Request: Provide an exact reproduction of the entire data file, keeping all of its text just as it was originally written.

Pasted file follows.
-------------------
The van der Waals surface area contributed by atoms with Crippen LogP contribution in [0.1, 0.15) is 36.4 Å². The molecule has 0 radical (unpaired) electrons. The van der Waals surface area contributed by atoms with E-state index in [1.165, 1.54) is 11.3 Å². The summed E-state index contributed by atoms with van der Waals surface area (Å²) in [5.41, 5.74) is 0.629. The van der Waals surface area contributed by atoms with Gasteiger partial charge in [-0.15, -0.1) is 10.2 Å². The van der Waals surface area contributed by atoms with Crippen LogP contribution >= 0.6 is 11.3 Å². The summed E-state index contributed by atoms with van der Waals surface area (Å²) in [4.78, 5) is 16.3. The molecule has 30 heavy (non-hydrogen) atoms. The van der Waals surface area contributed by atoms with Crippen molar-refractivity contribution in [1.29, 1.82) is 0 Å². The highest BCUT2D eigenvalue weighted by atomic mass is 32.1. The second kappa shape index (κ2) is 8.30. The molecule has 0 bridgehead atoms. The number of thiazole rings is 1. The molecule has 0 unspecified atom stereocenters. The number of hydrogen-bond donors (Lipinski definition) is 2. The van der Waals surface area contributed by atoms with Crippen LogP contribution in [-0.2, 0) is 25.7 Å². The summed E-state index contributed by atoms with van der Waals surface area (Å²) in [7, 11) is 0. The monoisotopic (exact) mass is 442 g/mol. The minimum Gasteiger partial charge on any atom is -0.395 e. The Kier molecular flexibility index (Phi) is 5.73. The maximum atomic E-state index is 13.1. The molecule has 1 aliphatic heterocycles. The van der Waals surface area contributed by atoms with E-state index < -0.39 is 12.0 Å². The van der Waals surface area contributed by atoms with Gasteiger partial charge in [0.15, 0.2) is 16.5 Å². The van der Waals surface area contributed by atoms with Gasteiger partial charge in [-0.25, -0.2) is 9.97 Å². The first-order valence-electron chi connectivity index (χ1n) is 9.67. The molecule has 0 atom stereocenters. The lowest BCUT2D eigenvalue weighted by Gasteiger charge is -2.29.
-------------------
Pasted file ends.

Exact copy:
The van der Waals surface area contributed by atoms with Crippen LogP contribution in [0.1, 0.15) is 36.4 Å². The molecule has 0 radical (unpaired) electrons. The van der Waals surface area contributed by atoms with E-state index in [1.165, 1.54) is 11.3 Å². The summed E-state index contributed by atoms with van der Waals surface area (Å²) in [5.41, 5.74) is 0.629. The van der Waals surface area contributed by atoms with Gasteiger partial charge in [-0.15, -0.1) is 10.2 Å². The van der Waals surface area contributed by atoms with Crippen LogP contribution >= 0.6 is 11.3 Å². The summed E-state index contributed by atoms with van der Waals surface area (Å²) in [4.78, 5) is 16.3. The molecule has 30 heavy (non-hydrogen) atoms. The van der Waals surface area contributed by atoms with Crippen molar-refractivity contribution in [1.29, 1.82) is 0 Å². The highest BCUT2D eigenvalue weighted by atomic mass is 32.1. The second kappa shape index (κ2) is 8.30. The molecule has 0 bridgehead atoms. The number of thiazole rings is 1. The molecule has 0 unspecified atom stereocenters. The number of hydrogen-bond donors (Lipinski definition) is 2. The van der Waals surface area contributed by atoms with Crippen LogP contribution in [-0.2, 0) is 25.7 Å². The summed E-state index contributed by atoms with van der Waals surface area (Å²) in [7, 11) is 0. The monoisotopic (exact) mass is 442 g/mol. The minimum Gasteiger partial charge on any atom is -0.395 e. The Kier molecular flexibility index (Phi) is 5.73. The maximum atomic E-state index is 13.1. The molecule has 1 aliphatic heterocycles. The van der Waals surface area contributed by atoms with E-state index < -0.39 is 12.0 Å². The van der Waals surface area contributed by atoms with Gasteiger partial charge in [0.15, 0.2) is 16.5 Å². The van der Waals surface area contributed by atoms with Gasteiger partial charge in [-0.25, -0.2) is 9.97 Å². The first-order valence-electron chi connectivity index (χ1n) is 9.67. The molecule has 0 atom stereocenters. The lowest BCUT2D eigenvalue weighted by Gasteiger charge is -2.29.